Bradley mentioned how Princeton students used their rights to free speech to protest the war in Vietnam and advocate for divestment from apartheid South Africa.
“I think that there’s a wonderful legacy and something for the people sitting in this room today that Black students, white co-conspirators, and comrades decided that they were going to do something about these major issues and they didn’t ask permission and they tested the boundaries of free speech with every protest they did,” he said.
“That’s what college students are supposed to do, that’s the function of it all, and I’m not supposed to say that because I’m a professor, but that's the function, these places don’t change unless you agitate,” Bradley continued.
The event ended with questions from the audience. Alan Gutierrez ’25 asked Hannah-Jones for advice about how to navigate the University when he does not always feel like he belongs due to his identities.
“We know that institutions were not built for us, we know that, and I don’t know that they ever will be, but you absolutely belong here if you want to be here,” Hannah-Jones responded. ”What I did to survive was I found my community and I hope you have found one or two or more than one and that that is what gives you the strength to then go on and deal with everything else that you have to deal with here.”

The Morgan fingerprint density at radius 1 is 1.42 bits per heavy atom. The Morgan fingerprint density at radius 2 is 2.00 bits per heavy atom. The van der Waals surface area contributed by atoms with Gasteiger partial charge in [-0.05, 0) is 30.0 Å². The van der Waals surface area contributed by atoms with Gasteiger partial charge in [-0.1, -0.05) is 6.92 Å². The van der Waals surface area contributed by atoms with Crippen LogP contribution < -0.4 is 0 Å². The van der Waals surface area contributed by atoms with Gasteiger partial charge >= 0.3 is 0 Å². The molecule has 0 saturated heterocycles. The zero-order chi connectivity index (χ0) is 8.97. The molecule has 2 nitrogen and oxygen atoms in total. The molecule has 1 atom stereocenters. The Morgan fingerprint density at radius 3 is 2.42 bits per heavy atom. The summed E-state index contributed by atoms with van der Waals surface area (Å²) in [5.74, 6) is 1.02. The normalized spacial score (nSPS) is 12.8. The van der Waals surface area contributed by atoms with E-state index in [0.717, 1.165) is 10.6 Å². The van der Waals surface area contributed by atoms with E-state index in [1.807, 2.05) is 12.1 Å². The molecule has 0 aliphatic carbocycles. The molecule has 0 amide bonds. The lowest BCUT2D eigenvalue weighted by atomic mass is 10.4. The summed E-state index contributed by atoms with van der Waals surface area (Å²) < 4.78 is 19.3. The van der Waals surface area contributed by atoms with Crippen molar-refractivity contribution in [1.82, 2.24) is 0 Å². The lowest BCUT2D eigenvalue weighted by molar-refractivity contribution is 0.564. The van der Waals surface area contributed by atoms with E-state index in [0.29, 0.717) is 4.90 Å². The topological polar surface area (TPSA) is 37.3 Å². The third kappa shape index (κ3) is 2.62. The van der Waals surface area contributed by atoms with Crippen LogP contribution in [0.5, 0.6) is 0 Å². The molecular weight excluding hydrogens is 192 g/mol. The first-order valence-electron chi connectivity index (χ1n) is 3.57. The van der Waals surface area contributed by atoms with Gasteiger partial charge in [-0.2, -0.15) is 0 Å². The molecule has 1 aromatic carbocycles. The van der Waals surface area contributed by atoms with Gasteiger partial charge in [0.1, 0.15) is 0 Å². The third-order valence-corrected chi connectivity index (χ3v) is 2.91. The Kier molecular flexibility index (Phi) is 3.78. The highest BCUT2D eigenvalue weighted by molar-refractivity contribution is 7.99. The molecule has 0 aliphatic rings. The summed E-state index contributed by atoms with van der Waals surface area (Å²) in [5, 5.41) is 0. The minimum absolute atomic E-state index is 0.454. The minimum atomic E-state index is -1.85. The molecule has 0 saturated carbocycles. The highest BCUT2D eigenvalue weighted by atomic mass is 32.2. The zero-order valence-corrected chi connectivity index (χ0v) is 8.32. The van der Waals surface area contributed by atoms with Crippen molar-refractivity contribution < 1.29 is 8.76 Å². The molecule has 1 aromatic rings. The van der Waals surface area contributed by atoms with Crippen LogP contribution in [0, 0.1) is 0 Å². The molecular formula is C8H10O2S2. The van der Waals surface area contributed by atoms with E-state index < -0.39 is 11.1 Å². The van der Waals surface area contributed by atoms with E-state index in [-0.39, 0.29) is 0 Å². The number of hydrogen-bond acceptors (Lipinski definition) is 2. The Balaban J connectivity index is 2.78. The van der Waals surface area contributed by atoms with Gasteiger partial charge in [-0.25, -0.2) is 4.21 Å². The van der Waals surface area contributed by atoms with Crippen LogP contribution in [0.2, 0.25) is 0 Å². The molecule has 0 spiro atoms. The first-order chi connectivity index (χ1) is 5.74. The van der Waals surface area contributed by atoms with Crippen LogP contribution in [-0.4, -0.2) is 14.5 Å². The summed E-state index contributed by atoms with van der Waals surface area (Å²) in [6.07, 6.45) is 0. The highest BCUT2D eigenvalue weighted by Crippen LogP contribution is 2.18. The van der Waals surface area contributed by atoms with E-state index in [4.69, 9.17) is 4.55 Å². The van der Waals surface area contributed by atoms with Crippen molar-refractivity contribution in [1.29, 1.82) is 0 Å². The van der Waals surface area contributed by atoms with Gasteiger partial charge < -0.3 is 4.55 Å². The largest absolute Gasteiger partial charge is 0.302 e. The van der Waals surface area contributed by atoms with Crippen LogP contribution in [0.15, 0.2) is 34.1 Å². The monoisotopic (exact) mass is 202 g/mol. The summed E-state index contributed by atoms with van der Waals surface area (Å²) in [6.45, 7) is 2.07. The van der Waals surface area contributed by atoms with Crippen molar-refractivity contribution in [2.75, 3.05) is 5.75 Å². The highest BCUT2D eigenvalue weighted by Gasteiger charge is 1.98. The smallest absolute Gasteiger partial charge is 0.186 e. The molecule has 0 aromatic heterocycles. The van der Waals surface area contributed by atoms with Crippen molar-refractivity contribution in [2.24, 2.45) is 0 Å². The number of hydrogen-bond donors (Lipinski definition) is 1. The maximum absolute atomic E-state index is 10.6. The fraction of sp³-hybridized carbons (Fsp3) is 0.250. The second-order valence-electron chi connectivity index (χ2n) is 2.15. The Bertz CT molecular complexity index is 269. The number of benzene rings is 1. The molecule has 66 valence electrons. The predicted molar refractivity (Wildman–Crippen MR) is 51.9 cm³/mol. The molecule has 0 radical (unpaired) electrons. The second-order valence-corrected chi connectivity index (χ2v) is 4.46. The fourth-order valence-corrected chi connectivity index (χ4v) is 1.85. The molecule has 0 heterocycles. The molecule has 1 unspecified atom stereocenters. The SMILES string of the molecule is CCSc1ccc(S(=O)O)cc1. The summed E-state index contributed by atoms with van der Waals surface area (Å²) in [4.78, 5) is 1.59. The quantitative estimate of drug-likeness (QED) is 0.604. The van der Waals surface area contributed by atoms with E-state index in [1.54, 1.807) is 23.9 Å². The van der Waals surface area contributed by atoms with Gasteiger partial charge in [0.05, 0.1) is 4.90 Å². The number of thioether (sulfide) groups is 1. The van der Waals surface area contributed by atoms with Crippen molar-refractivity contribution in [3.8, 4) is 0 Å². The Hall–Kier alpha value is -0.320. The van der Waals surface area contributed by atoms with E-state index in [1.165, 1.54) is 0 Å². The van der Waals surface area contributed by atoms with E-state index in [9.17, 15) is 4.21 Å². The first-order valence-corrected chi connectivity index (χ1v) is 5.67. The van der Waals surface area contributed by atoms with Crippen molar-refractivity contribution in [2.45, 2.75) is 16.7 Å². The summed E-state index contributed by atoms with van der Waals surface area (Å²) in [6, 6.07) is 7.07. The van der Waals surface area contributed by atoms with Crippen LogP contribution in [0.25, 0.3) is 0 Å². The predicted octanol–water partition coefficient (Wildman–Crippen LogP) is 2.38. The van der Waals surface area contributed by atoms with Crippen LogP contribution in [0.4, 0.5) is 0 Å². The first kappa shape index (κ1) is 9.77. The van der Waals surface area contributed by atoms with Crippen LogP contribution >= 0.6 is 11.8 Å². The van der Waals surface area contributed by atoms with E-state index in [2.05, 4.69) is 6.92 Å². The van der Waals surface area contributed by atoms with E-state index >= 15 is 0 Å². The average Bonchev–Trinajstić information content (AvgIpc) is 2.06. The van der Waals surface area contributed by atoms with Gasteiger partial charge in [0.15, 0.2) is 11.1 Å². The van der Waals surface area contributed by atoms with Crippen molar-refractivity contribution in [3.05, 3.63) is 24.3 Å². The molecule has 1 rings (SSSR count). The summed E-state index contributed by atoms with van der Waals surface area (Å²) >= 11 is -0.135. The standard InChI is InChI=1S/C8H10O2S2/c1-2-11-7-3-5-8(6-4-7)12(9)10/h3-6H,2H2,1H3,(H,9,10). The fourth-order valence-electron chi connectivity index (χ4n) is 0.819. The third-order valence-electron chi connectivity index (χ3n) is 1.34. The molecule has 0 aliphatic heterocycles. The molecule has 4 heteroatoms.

Gutierrez later told the ‘Prince’ he appreciated Hannah-Jones’s response to his question.
“I’d say that my main takeaways were really about a student’s role in the University and how we really shape the University and really kind of the power that we have, in being able to shape the discourse,” he said in an interview with the ‘Prince.’ “It can come from the bottom up rather than from the top down, so rather than the administration fixing everything, students really have a power and a role.”
In an email to the ‘Prince’ after the event, Baer wrote that he was “very inspired by the students’ questions and interest.”
“I think the panel was careful to explain how the overall goal in considering the role of robust and even uncomfortable exchange of ideas can be balanced with the goal of truly allowing all students to contribute to the joint enterprise of learning,” he wrote.
Bradley hopes students who attended the talk learned about the importance of using their voice to enact change.
“Universities and colleges are communities, and students are the most powerful members. They should exercise that power,” he wrote. “It is the duty of young people to determine if the status quo works for them. If it doesn’t, then it’s the obligation of students to change things by (at the very least) making their voices heard.”
Carson Maconga ’22, another student who attended the event, told the ‘Prince’ that he found the panel “super insightful.”
“I think the reframing about these kinds of free speech and race issues around how do you ensure that everyone has their full humanity and has that equality in the classroom is something that I think is really additive to our free speech debate on campus,” he said.
The event was held on Tuesday, April 19 from 6:00–7:30 p.m. in Richardson Auditorium to “celebrate 50 years of inclusion at Princeton and commemorate the founding of Princeton’s Third World Center (now Carl A. Fields Center) and Women’s Center in 1971.”
Hannah-Jones did not respond to a request for comment by the time of publication.
Naomi Hess is a news editor emerita who focuses on university policy and alumni affairs. She can be reached at firstname.lastname@example.org or on Twitter at @NaomiHess17.